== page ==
Pope Francis has revealed, for the first time, that he sought help from a psychoanalyst when he was younger.
He is believed to be the first Pope in history to have visited a psychoanalyst – or at least to have admitted to it.
In a new book, he says that at the age of 42 – decades before he was made Pope - he went to a psychiatrist in Buenos Aires in his native Argentina for six months.
Jorge Mario Bergoglio, as the Pope was known then, was at the time the head of the Jesuit order in Argentina.
“At a certain point, I felt the need to consult an analyst. For six months, I went to her house once a week to clarify a few things,” he revealed in the book, Pope Francis: Politics and Society.
He did not specify exactly what “things” he wanted to clarify or why he felt the need to seek psychiatric help but he did say the treatment was successful.
“In those six months, she really helped me,” he said. “She was a wonderful person,” the 81-year-old pontiff said.
At the time – around 1978 or 1979 – Argentina was ruled by a military dictatorship and for many people there was much to worry about, with political repression and forced disappearances.
In his professional life, Bergoglio had encountered resistance to his tough style of management as head of the Jesuit order.
He admitted a few years ago that “my authoritarian and quick manner of making decisions led me to have serious problems and to be accused of being ultraconservative.”
The revelation that he sought psychiatric help is a first for the Vatican, said Robert Mickens, editor of the English-language edition of the Catholic daily newspaper La Croix.
“I suppose there may have been oddball popes in the Middle Ages who sought advice from seers or something, but nothing like this.
“Bergoglio is a person with his feet on the ground, but he realises that you can’t pray away all your problems. That said, he would be the first to say that analysis is no substitute for spirituality.”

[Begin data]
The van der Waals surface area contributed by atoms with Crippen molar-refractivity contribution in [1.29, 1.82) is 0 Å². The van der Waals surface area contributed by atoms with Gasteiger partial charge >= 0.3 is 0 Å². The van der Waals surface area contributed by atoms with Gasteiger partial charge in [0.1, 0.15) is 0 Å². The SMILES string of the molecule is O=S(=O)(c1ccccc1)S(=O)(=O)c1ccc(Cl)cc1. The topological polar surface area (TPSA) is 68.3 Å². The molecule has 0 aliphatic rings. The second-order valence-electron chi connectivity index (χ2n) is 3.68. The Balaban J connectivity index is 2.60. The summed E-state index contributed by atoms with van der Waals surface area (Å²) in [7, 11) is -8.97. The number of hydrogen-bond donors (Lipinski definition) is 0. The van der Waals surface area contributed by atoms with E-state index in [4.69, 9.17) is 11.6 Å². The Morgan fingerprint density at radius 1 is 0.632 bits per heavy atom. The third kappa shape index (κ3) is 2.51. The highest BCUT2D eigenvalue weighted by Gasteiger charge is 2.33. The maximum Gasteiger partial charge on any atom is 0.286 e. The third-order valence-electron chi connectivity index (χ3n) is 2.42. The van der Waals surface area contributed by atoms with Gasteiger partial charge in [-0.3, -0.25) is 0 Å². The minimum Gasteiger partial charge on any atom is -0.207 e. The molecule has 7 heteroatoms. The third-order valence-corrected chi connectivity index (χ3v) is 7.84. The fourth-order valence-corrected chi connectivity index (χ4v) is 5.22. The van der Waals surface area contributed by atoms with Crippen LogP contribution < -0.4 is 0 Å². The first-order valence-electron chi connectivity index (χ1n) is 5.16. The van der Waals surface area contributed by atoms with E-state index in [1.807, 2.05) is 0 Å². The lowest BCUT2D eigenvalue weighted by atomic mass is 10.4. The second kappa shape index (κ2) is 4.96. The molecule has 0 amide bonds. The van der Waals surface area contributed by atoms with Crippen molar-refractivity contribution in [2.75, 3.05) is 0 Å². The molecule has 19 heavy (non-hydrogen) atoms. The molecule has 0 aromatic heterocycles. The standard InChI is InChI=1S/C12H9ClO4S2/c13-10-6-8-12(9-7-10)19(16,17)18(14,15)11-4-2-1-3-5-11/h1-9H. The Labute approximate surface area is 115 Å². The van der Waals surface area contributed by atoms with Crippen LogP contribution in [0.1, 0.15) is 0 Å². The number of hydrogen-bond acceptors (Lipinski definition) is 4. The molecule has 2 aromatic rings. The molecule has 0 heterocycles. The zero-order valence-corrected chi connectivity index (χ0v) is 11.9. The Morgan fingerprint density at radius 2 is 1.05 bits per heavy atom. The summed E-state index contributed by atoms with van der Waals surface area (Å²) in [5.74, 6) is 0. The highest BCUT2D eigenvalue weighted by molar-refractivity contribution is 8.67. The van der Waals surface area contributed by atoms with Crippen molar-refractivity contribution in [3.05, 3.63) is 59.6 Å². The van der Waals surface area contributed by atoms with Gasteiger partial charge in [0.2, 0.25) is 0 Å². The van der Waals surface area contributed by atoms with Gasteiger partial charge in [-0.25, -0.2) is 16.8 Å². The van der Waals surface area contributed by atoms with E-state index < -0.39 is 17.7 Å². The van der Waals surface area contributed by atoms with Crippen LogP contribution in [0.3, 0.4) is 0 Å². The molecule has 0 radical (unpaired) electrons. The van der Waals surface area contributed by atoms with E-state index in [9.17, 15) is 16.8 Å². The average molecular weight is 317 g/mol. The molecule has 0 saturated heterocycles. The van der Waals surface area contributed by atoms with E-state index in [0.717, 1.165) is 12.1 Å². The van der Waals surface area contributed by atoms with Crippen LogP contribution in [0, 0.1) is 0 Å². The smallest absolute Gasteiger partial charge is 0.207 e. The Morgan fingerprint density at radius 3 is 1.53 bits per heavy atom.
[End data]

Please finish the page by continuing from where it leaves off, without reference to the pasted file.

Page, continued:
The candid admission comes from a book written by Dominique Wolton, a French intellectual, based on a dozen lengthy conversations with the South American pontiff.
The 432-page book will be published on Sept 6, the day the Pope travels to Colombia on an official trip.
Francis also disclosed that he feels as though he lives “in a cage” at the Vatican, because he is not able to wander out of the tiny city state on his own.But spiritually, he said, he feels “free”, adding “nothing makes me afraid.”
The Pope also talked about women who have had an influence on his life, from his grandmothers and mother to former “little girlfriends” he had when he was a teenager, before he decided to become a priest.
“To have always been in touch with women has enriched me,” he said.
The Pope has made reference to psychiatry in the past.
When asked why he had chosen not to live in the Vatican’s grand Apostolic Palace, but instead in a modest guesthouse in the shadow of St Peter’s Basilica, he said: “It’s for psychiatric reasons. I can’t live alone, do you understand?”
In the book, the Pope also discusses poverty and conflict, the migration crisis, environmental degradation and relations with Islam.
He said Europe was fearful for the future. “I don’t see any more Schumann, I don’t see any more Adenauer. Europe in this moment is afraid. It closes, closes, closes.”